Noise-absorbing windowsApril 3, 2007 in Technology / Engineering
The noise of aircraft taking off, road traffic or a booming discotheque often drive inhabitants of the neighborhood to a nervous frenzy. The first-ever windows with active sound insulation offer much-needed relief to local residents in their homes and offices.
When an aircraft takes off over your roof every five minutes, the noise makes it impossible to hold a conversation. Windows can’t provide adequate protection against this type of noise pollution.
A double or triple layer of glass will absorb the high frequencies, but can do nothing against low-frequency noise such as that produced by aircrafts or thrumming bass tones of disco music. This would normally call for panes of glass so thick and heavy that their use would be almost prohibitive in lightweight constructions or extensive curtain-wall facades.
Researchers at the Fraunhofer Institute for Structural Durability and System Reliability LBF and Darmstadt University of Technology have found a solution, namely a new type of soundproof window. “Tests have shown that our windows are capable of lowering noise levels by an average of six decibels at frequencies between 50 and 1000 hertz. The perceived noise indoors is only half as loud,” says Dr. Thilo Bein, who manages the institute’s department of energy, environment and health. “We have even been able to reduce the volume of certain test signals by up to 15 decibels.” The experts have predicted a reduction of up to 10 dB for the engine noise of passenger aircraft in the frequency range below 1000 Hz.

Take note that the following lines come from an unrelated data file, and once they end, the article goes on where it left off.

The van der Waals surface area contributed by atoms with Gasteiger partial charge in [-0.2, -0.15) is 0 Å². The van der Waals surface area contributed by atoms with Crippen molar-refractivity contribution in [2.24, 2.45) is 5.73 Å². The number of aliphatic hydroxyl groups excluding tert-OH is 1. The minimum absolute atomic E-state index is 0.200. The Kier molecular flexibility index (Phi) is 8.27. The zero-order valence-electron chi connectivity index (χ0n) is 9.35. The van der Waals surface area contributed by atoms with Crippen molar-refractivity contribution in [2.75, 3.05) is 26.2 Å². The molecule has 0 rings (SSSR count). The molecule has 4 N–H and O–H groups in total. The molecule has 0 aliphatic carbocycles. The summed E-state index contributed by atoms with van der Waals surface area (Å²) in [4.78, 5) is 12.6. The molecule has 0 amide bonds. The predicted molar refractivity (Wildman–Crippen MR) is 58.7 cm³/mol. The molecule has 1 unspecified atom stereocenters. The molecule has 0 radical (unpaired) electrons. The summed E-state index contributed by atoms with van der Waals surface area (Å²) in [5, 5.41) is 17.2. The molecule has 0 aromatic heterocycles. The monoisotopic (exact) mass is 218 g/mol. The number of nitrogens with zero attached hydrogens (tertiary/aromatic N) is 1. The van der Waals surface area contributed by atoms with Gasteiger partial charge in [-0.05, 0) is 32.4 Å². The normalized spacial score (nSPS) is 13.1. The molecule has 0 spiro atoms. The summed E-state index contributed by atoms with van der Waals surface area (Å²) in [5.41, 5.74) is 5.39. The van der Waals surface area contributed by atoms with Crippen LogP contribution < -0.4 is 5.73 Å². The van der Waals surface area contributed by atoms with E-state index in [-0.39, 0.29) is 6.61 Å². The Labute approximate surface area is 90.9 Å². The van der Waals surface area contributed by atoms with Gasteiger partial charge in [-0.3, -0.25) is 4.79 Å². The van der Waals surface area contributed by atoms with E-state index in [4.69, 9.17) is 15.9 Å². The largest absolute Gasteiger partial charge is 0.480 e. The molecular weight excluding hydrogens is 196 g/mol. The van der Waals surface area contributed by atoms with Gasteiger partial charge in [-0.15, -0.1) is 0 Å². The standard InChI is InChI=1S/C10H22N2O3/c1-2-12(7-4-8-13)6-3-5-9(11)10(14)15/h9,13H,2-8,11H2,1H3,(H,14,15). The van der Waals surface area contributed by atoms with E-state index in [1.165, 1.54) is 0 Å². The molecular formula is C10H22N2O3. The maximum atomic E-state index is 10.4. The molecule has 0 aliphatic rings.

When noise waves meet the walls of a building, they can be propagated to the interior by various routes. One is by causing the windows to vibrate, thus carrying the noise into the building. The other is by transmitting sound waves to the interior via the bridges in the structure where the curtain-wall elements are attached to the frame of the building. In both cases, the researchers have found a way to prevent the propagation of sound energy. Acceleration sensors attached to the window panes measure the vibrations generated by the noise.
A thin chip of piezoelectric material also attached to the window counteracts the vibration by generating an oscillation at the same pitch but in the opposite sense to that measured by the sensor – causing the pane to move in the opposing direction. “We have devised a similar solution for the points where the outer cladding is attached to the frame of the building. In this case, a stack of piezoelectric chips, rather than a single piezoelectric strip, counteracts the impinging force,” says Bein.
The researchers will be presenting a prototype of the new soundproof window at the Hannover Fair from April 16 to 20. According to Bein’s estimations, the new active noise-reducing windows could be on the market in about four years’ time.
"Noise-absorbing windows" April 3, 2007 http://phys.org/news/2007-04-noise-absorbing-windows.html